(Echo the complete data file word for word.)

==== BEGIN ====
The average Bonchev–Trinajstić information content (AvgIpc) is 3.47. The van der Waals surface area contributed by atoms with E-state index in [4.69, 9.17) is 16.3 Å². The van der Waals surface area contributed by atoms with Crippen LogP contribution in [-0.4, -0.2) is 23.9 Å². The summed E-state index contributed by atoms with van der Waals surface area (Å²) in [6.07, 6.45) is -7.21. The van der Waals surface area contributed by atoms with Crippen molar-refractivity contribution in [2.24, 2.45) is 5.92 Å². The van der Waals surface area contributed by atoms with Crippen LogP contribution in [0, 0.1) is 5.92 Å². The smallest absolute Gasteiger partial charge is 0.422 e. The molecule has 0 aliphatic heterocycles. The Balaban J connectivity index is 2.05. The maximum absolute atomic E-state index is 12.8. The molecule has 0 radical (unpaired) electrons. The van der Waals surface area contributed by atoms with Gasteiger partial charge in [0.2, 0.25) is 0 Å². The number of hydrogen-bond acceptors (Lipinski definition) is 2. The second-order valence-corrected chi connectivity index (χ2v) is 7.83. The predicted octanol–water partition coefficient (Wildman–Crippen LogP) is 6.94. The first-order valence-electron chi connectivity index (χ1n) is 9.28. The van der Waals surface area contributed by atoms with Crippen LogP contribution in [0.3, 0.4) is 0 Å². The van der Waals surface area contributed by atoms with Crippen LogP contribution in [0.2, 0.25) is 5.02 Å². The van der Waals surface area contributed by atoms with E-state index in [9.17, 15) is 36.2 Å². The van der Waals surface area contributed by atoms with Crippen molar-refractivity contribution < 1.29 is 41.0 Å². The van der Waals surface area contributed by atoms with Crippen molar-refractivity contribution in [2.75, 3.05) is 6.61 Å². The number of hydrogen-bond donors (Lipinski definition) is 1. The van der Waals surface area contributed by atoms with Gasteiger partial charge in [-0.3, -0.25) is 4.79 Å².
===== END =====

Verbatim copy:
The average Bonchev–Trinajstić information content (AvgIpc) is 3.47. The van der Waals surface area contributed by atoms with E-state index in [4.69, 9.17) is 16.3 Å². The van der Waals surface area contributed by atoms with Crippen LogP contribution in [-0.4, -0.2) is 23.9 Å². The summed E-state index contributed by atoms with van der Waals surface area (Å²) in [6.07, 6.45) is -7.21. The van der Waals surface area contributed by atoms with Crippen molar-refractivity contribution in [2.24, 2.45) is 5.92 Å². The van der Waals surface area contributed by atoms with Crippen LogP contribution in [0, 0.1) is 5.92 Å². The smallest absolute Gasteiger partial charge is 0.422 e. The molecule has 0 aliphatic heterocycles. The Balaban J connectivity index is 2.05. The maximum absolute atomic E-state index is 12.8. The molecule has 0 radical (unpaired) electrons. The van der Waals surface area contributed by atoms with Gasteiger partial charge in [0.2, 0.25) is 0 Å². The number of hydrogen-bond acceptors (Lipinski definition) is 2. The second-order valence-corrected chi connectivity index (χ2v) is 7.83. The predicted octanol–water partition coefficient (Wildman–Crippen LogP) is 6.94. The first-order valence-electron chi connectivity index (χ1n) is 9.28. The van der Waals surface area contributed by atoms with Crippen LogP contribution in [0.3, 0.4) is 0 Å². The van der Waals surface area contributed by atoms with Crippen LogP contribution in [0.2, 0.25) is 5.02 Å². The van der Waals surface area contributed by atoms with E-state index in [9.17, 15) is 36.2 Å². The van der Waals surface area contributed by atoms with Crippen molar-refractivity contribution < 1.29 is 41.0 Å². The van der Waals surface area contributed by atoms with Crippen molar-refractivity contribution in [2.75, 3.05) is 6.61 Å². The number of hydrogen-bond donors (Lipinski definition) is 1. The van der Waals surface area contributed by atoms with Gasteiger partial charge in [-0.3, -0.25) is 4.79 Å².